Mastering Physics Solutions: An Electron in a Diode

Mastering Physics Solutions: An Electron in a Diode

On February 9, 2014, in Chapter 16: Electric Potential, Energy, and Capacitance, by Mastering Physics Solutions

Part A = 9.16 * 10^6 m/s

Find its speed vfinal when it strikes the anode.

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Mastering Physics Solutions: Potential of a Charged Cylinder

Mastering Physics Solutions: Potential of a Charged Cylinder

On March 8, 2013, in Chapter 16: Electric Potential, Energy, and Capacitance, by Mastering Physics Solutions

Part A = V = 1/(2πε0h) * ln(h/(2r) + sqrt(1 + (h^2 / (4r^2)))
Part B = V0 = q / (4πε0r)

What is the electric potential V at the origin?
What is the potential V0 in the limit as h goes to zero?

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Mastering Physics Solutions: Potential of a Charged Disk

Mastering Physics Solutions: Potential of a Charged Disk

On March 6, 2013, in Chapter 16: Electric Potential, Energy, and Capacitance, by Mastering Physics Solutions

Part A = V(z) = 2kQ/a^2 * (sqrt(z^2 + a^2) – z)
Part B = E = 2kq/a^2 * (1 – (z)/sqrt(a^2 + z^2))

What is the electric potential V(z) on the z axis as a function of z, for z > 0?
What is the magnitude of the electric field E on the z axis, as a function of z, for z > 0?

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Mastering Physics Solutions: Force between Capacitor Plates

Mastering Physics Solutions: Force between Capacitor Plates

On March 2, 2013, in Chapter 16: Electric Potential, Energy, and Capacitance, by Mastering Physics Solutions

Part A = F(V) = 1/2 * Aε0(V^2 / d^2)

Find F(V), the magnitude of the force each plate experiences due to the other plate as a function of V, the potential drop across the capacitor.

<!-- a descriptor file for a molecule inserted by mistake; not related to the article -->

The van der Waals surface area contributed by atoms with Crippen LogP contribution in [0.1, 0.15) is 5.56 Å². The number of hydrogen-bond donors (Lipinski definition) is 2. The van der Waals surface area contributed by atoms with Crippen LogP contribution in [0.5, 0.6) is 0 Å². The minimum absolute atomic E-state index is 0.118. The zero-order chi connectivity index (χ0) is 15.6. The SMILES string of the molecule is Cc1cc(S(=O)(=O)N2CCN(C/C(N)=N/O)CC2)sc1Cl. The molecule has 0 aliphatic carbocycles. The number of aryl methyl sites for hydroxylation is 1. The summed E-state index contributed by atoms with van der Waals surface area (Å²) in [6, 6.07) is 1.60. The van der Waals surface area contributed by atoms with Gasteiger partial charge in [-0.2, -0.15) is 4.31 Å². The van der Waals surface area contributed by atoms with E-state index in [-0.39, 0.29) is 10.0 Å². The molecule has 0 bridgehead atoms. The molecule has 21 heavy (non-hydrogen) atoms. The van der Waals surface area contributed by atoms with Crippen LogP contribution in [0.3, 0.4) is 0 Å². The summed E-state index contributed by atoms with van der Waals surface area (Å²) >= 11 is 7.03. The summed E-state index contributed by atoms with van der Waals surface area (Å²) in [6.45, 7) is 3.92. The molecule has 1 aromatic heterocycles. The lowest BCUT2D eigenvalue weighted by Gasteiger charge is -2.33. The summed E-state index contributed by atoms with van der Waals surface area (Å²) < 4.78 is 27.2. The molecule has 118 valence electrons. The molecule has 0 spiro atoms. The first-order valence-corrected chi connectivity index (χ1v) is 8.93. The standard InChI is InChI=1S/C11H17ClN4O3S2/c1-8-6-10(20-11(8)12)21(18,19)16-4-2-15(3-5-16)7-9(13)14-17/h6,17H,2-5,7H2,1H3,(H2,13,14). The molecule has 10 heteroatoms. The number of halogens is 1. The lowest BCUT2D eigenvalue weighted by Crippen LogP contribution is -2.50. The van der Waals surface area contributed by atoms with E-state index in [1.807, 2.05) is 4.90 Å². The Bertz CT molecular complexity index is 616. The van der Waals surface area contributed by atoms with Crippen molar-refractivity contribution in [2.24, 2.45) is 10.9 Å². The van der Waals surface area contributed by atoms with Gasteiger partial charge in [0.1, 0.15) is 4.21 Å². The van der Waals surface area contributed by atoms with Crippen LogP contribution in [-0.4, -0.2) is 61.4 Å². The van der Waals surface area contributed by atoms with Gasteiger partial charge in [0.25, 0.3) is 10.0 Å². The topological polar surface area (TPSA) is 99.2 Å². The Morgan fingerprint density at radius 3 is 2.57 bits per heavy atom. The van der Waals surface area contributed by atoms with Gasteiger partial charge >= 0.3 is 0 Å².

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Mastering Physics Solutions: Electric Potential Ranking Task

Mastering Physics Solutions: Electric Potential Ranking Task

On February 10, 2013, in Chapter 16: Electric Potential, Energy, and Capacitance, by Mastering Physics Solutions

Part A = B > A > (C = D) > F > E

In the figure there are two point charges, +q and -q. There are also six positions, labeled A through F, at various distances from the two point charges. You will be asked about the electric potential at the different points (A through F).

Rank the locations A to F on the basis of the electric potential at each point. Rank positive electric potentials as larger than negative electric potentials.

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Mastering Physics Solutions: Charge Distribution on a Conductor with a Cavity

Mastering Physics Solutions: Charge Distribution on a Conductor with a Cavity

On February 8, 2013, in Chapter 16: Electric Potential, Energy, and Capacitance, by Mastering Physics Solutions

Part A = Option 3

A positive charge is brought close to a fixed neutral conductor that has a cavity. The cavity is neutral; that is, there is no net charge inside the cavity.
Which of the figures best represents the charge distribution on the inner and outer walls of the conductor?

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